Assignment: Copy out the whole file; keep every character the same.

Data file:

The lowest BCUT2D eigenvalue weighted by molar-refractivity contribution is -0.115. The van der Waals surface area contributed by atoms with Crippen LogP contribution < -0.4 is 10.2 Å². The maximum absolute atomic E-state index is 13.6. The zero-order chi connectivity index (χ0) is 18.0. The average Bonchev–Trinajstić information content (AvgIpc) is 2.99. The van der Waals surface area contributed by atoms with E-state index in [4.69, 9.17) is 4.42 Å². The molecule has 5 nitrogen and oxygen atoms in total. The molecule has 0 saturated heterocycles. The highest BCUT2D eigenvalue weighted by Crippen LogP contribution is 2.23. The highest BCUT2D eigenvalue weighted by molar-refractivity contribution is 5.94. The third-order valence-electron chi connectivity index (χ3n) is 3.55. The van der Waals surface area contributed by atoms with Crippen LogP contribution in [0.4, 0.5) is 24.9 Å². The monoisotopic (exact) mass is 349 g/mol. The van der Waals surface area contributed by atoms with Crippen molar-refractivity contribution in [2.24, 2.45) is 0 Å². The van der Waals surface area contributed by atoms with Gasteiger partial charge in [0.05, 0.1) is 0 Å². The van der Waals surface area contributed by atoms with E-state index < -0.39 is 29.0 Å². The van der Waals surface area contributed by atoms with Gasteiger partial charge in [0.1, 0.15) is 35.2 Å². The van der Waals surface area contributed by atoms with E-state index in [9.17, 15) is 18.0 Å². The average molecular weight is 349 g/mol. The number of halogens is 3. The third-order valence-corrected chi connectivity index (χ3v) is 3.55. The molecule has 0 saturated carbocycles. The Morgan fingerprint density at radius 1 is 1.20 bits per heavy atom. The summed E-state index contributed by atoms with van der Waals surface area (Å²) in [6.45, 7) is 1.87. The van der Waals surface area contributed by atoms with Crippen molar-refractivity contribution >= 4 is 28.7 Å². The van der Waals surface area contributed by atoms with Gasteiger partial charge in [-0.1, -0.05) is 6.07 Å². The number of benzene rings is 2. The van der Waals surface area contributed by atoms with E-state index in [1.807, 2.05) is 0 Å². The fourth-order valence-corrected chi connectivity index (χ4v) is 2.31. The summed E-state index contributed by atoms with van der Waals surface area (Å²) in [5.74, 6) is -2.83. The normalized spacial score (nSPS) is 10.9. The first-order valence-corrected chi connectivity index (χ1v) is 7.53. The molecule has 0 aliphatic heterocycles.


The lowest BCUT2D eigenvalue weighted by molar-refractivity contribution is -0.115. The van der Waals surface area contributed by atoms with Crippen LogP contribution < -0.4 is 10.2 Å². The maximum absolute atomic E-state index is 13.6. The zero-order chi connectivity index (χ0) is 18.0. The average Bonchev–Trinajstić information content (AvgIpc) is 2.99. The van der Waals surface area contributed by atoms with E-state index in [4.69, 9.17) is 4.42 Å². The molecule has 5 nitrogen and oxygen atoms in total. The molecule has 0 saturated heterocycles. The highest BCUT2D eigenvalue weighted by Crippen LogP contribution is 2.23. The highest BCUT2D eigenvalue weighted by molar-refractivity contribution is 5.94. The third-order valence-electron chi connectivity index (χ3n) is 3.55. The van der Waals surface area contributed by atoms with Crippen LogP contribution in [0.4, 0.5) is 24.9 Å². The monoisotopic (exact) mass is 349 g/mol. The van der Waals surface area contributed by atoms with Crippen molar-refractivity contribution in [2.24, 2.45) is 0 Å². The van der Waals surface area contributed by atoms with Gasteiger partial charge in [0.05, 0.1) is 0 Å². The van der Waals surface area contributed by atoms with E-state index < -0.39 is 29.0 Å². The van der Waals surface area contributed by atoms with Gasteiger partial charge in [0.1, 0.15) is 35.2 Å². The van der Waals surface area contributed by atoms with E-state index in [9.17, 15) is 18.0 Å². The average molecular weight is 349 g/mol. The number of halogens is 3. The third-order valence-corrected chi connectivity index (χ3v) is 3.55. The molecule has 0 saturated carbocycles. The Morgan fingerprint density at radius 1 is 1.20 bits per heavy atom. The summed E-state index contributed by atoms with van der Waals surface area (Å²) in [6.45, 7) is 1.87. The van der Waals surface area contributed by atoms with Crippen molar-refractivity contribution >= 4 is 28.7 Å². The van der Waals surface area contributed by atoms with Gasteiger partial charge in [-0.1, -0.05) is 6.07 Å². The number of benzene rings is 2. The van der Waals surface area contributed by atoms with E-state index in [1.807, 2.05) is 0 Å². The fourth-order valence-corrected chi connectivity index (χ4v) is 2.31. The summed E-state index contributed by atoms with van der Waals surface area (Å²) in [5.74, 6) is -2.83. The normalized spacial score (nSPS) is 10.9. The first-order valence-corrected chi connectivity index (χ1v) is 7.53. The molecule has 0 aliphatic heterocycles.